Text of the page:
He’s making a fool of himself. He’s insensitive to Kenneth Bae’s family. He is upsetting people with his “goodwill” trips to North Korea — those are the types of taglines and comments being thrown around whenever the words Dennis Rodman or North Korea are mentioned.
The Hall of Famer and retired professional basketball player, who spent 14 seasons in the NBA with the Detroit Pistons, the San Antonio Spurs, the Chicago Bulls, and even four short stints with the Los Angeles Lakers and Dallas Mavericks, finds himself once again in the thick of social criticism over his fourth departure to North Korea in the past 12 months.
Visiting the country ruled by Supreme Leader Kim Jong-Un presents an ethical dilemma of whether one “ought to” even visit.
The North Korean government is seen by international standards as oppressive: people are forced to work, they are assigned to their jobs, it is difficult to transition to another type of work, the voting process isn’t democratic in the least and the state’s police power is exercised routinely and brutally — evidenced by the recent public execution of eighty North Koreans (none of whom were convicted of high crimes).
Nonetheless, Rodman has exhibited little-to-no hesitance in accepting invitations from Jong-Un as this Monday he returned from North Korea’s capital, Pyongyang. His trips have included activities such as watching friendly matches between the Harlem Globetrotters and the national team for North Korea, drinking lavish liquor with Jong-Un and his wife and even singing “Happy Birthday” for the dictator while attempting what Rodman calls “basketball diplomacy.”
And — all through it — I’ve been clenching and grinding my teeth.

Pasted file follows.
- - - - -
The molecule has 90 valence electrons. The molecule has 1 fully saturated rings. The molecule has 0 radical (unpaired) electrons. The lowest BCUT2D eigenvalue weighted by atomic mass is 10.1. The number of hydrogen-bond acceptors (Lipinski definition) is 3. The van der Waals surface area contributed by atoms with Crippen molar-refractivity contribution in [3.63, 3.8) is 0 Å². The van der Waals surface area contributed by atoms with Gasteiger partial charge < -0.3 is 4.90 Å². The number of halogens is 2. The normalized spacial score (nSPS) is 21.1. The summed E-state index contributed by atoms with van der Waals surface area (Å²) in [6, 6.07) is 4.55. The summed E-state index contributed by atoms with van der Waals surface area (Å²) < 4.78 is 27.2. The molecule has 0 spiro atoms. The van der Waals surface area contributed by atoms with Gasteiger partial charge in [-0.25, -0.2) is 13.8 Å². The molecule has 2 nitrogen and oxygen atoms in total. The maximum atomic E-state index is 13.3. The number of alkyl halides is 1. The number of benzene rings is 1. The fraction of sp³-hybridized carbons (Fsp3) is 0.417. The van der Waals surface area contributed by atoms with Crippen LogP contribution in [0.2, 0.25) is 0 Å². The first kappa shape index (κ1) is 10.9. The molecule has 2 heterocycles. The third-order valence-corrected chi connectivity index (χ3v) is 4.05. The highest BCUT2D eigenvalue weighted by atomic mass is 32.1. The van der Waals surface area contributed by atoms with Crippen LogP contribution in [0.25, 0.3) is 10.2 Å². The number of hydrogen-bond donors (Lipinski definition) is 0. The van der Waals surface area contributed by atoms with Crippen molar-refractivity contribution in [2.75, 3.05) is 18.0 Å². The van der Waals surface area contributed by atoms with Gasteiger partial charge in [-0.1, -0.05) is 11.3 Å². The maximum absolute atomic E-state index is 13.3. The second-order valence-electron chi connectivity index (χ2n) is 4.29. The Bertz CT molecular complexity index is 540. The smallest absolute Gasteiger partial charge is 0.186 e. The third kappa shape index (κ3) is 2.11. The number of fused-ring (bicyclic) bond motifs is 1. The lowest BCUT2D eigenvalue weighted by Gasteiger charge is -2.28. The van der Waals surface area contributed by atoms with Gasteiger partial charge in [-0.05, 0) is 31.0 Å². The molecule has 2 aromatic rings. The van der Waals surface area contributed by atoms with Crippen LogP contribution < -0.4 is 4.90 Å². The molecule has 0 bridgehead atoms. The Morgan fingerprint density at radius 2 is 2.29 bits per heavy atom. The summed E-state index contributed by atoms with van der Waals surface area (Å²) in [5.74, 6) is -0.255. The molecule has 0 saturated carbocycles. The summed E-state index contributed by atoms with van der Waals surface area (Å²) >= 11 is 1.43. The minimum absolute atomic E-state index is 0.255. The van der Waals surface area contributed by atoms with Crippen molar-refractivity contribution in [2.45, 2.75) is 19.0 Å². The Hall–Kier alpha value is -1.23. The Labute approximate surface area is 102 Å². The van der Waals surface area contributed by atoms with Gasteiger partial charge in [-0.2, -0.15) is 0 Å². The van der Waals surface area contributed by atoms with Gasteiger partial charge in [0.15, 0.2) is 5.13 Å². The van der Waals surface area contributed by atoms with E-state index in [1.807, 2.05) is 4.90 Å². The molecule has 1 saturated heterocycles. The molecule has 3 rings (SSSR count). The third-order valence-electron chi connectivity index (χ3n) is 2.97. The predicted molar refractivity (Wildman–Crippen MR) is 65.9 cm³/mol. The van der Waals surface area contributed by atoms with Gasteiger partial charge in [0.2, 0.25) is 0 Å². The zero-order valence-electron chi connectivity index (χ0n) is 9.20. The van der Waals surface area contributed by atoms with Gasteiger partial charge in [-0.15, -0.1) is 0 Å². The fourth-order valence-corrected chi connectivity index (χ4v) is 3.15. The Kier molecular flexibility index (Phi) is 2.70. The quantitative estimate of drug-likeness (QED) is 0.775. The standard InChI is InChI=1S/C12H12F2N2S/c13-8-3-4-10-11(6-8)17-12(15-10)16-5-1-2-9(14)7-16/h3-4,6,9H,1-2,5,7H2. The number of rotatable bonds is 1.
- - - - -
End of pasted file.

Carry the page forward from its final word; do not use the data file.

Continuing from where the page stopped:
I understand the arguments for it. More tourism will open up North Korea to the rest of the world, in turn establishing relationships with other nations, which is key to promoting peace. Even my own sentiment is in tune with personal liberty as a little voice in the back of my head says, “Rodman has the right to exercise his liberty.” However, I remain with my teeth clenched.
Bae’s family deserves better than an ex-basketball player tweeting that he’s “calling on the Supreme Leader of North Korea …. to do [him] a solid and cut …. Bae loose.” They deserve better because while a man suffers laboring in a land that is not his own, apart from the ones he loves, Rodman dines on fine food and enjoys expensive liquor with Jong-Un. Although this may be a rightful exercise of personal freedom, it is not an ethical one.
The people who are being oppressed, mistreated and denied even the dignity of basic human rights deserve better than an individual watching basketball games with the very person who represents their oppression. They deserve real diplomacy over a wooden table, in a government building, with real results being brought up by Clinton-esque personas. True, those attempts have already been made and to little or no avail, but no “Happy Birthday” singing is going to fix that. Furthermore, no unethical tourist ventures will resolve any of this either.
We, citizens of the world, also deserve better than basketball diplomacy. For while they are a single man’s efforts at getting an oppressive regime to open up, they are an indignation. Yes, I applaud individual efforts. Yes, enacting real change is difficult and surely Rodman should not be held to some impossible standard of morality. Nonetheless, we deserve better than indignation, better than failed efforts and better than basketball diplomacy.
One thing that I have learned from my recent experiences in debate is that the method is equally important to the result. If we are to progress, if North Korea is to stop its oppression and if Rodman’s basketball diplomacy is to function, then we “ought to” adhere to ethical reasoning.
No more fine wine, no more half court smiles or insensitive talk suggesting that North Korea “had its reasons for imprisoning Bae.” Instead, Rodman should do all of us a favor and cut the method in which “goodwill” trips are conducted.
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